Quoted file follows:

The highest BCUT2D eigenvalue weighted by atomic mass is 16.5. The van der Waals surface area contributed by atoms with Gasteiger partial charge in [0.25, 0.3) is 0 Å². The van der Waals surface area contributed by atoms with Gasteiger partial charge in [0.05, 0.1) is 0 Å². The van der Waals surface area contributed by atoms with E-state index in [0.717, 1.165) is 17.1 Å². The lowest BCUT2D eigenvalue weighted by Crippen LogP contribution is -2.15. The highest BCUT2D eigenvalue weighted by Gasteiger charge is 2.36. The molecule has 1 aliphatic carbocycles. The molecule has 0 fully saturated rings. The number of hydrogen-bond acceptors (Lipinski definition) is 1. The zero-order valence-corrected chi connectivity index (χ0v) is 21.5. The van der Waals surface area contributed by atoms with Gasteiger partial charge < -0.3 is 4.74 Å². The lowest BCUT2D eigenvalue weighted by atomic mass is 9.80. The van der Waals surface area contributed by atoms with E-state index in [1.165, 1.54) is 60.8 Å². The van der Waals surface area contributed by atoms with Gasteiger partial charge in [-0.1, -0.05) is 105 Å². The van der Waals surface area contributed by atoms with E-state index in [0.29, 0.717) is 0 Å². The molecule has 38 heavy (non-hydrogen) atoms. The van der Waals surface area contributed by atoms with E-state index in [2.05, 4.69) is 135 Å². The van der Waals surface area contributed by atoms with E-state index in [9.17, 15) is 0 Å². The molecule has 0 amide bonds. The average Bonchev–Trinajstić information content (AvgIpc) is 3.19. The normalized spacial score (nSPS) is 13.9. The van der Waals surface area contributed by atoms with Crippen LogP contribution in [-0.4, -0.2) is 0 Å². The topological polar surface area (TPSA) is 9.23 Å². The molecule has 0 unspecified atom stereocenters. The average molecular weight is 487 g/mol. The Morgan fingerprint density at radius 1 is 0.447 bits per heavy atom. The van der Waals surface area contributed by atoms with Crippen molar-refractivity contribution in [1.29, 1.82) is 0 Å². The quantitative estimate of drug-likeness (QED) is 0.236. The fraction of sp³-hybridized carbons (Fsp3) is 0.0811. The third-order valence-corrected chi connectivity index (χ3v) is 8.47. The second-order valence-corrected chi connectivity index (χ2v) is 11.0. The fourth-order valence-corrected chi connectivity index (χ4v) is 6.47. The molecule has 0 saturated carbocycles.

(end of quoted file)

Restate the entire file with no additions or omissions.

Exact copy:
The highest BCUT2D eigenvalue weighted by atomic mass is 16.5. The van der Waals surface area contributed by atoms with Gasteiger partial charge in [0.25, 0.3) is 0 Å². The van der Waals surface area contributed by atoms with Gasteiger partial charge in [0.05, 0.1) is 0 Å². The van der Waals surface area contributed by atoms with E-state index in [0.717, 1.165) is 17.1 Å². The lowest BCUT2D eigenvalue weighted by Crippen LogP contribution is -2.15. The highest BCUT2D eigenvalue weighted by Gasteiger charge is 2.36. The molecule has 1 aliphatic carbocycles. The molecule has 0 fully saturated rings. The number of hydrogen-bond acceptors (Lipinski definition) is 1. The zero-order valence-corrected chi connectivity index (χ0v) is 21.5. The van der Waals surface area contributed by atoms with Gasteiger partial charge < -0.3 is 4.74 Å². The lowest BCUT2D eigenvalue weighted by atomic mass is 9.80. The van der Waals surface area contributed by atoms with E-state index in [1.165, 1.54) is 60.8 Å². The van der Waals surface area contributed by atoms with Gasteiger partial charge in [-0.1, -0.05) is 105 Å². The van der Waals surface area contributed by atoms with E-state index in [0.29, 0.717) is 0 Å². The molecule has 38 heavy (non-hydrogen) atoms. The van der Waals surface area contributed by atoms with E-state index in [2.05, 4.69) is 135 Å². The van der Waals surface area contributed by atoms with E-state index in [9.17, 15) is 0 Å². The molecule has 0 amide bonds. The average Bonchev–Trinajstić information content (AvgIpc) is 3.19. The normalized spacial score (nSPS) is 13.9. The van der Waals surface area contributed by atoms with Crippen LogP contribution in [-0.4, -0.2) is 0 Å². The topological polar surface area (TPSA) is 9.23 Å². The molecule has 0 unspecified atom stereocenters. The average molecular weight is 487 g/mol. The Morgan fingerprint density at radius 1 is 0.447 bits per heavy atom. The van der Waals surface area contributed by atoms with Crippen molar-refractivity contribution in [1.29, 1.82) is 0 Å². The quantitative estimate of drug-likeness (QED) is 0.236. The fraction of sp³-hybridized carbons (Fsp3) is 0.0811. The third-order valence-corrected chi connectivity index (χ3v) is 8.47. The second-order valence-corrected chi connectivity index (χ2v) is 11.0. The fourth-order valence-corrected chi connectivity index (χ4v) is 6.47. The molecule has 0 saturated carbocycles.